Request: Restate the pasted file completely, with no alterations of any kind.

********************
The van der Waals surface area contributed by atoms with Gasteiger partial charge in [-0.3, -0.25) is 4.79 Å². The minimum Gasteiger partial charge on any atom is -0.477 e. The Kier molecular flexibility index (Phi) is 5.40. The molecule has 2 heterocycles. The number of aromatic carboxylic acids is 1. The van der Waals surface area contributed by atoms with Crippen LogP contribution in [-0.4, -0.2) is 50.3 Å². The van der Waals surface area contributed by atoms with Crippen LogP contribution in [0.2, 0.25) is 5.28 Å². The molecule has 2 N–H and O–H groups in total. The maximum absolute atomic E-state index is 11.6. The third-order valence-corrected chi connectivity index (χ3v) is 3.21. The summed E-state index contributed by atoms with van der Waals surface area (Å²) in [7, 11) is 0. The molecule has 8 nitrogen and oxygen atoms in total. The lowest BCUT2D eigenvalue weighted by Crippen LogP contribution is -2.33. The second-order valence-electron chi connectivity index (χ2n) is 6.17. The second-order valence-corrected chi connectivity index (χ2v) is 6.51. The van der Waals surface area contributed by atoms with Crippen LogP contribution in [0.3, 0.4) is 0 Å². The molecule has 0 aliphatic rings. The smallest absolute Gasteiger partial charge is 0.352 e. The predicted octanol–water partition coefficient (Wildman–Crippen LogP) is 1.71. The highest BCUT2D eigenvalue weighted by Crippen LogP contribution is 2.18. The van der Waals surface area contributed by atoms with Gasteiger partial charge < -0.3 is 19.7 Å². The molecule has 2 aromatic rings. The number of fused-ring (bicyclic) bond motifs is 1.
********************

The van der Waals surface area contributed by atoms with Gasteiger partial charge in [-0.3, -0.25) is 4.79 Å². The minimum Gasteiger partial charge on any atom is -0.477 e. The Kier molecular flexibility index (Phi) is 5.40. The molecule has 2 heterocycles. The number of aromatic carboxylic acids is 1. The van der Waals surface area contributed by atoms with Crippen LogP contribution in [-0.4, -0.2) is 50.3 Å². The van der Waals surface area contributed by atoms with Crippen LogP contribution in [0.2, 0.25) is 5.28 Å². The molecule has 2 N–H and O–H groups in total. The maximum absolute atomic E-state index is 11.6. The third-order valence-corrected chi connectivity index (χ3v) is 3.21. The summed E-state index contributed by atoms with van der Waals surface area (Å²) in [7, 11) is 0. The molecule has 8 nitrogen and oxygen atoms in total. The lowest BCUT2D eigenvalue weighted by Crippen LogP contribution is -2.33. The second-order valence-electron chi connectivity index (χ2n) is 6.17. The second-order valence-corrected chi connectivity index (χ2v) is 6.51. The van der Waals surface area contributed by atoms with Crippen LogP contribution in [0.3, 0.4) is 0 Å². The molecule has 0 aliphatic rings. The smallest absolute Gasteiger partial charge is 0.352 e. The predicted octanol–water partition coefficient (Wildman–Crippen LogP) is 1.71. The highest BCUT2D eigenvalue weighted by Crippen LogP contribution is 2.18. The van der Waals surface area contributed by atoms with Gasteiger partial charge < -0.3 is 19.7 Å². The molecule has 2 aromatic rings. The number of fused-ring (bicyclic) bond motifs is 1.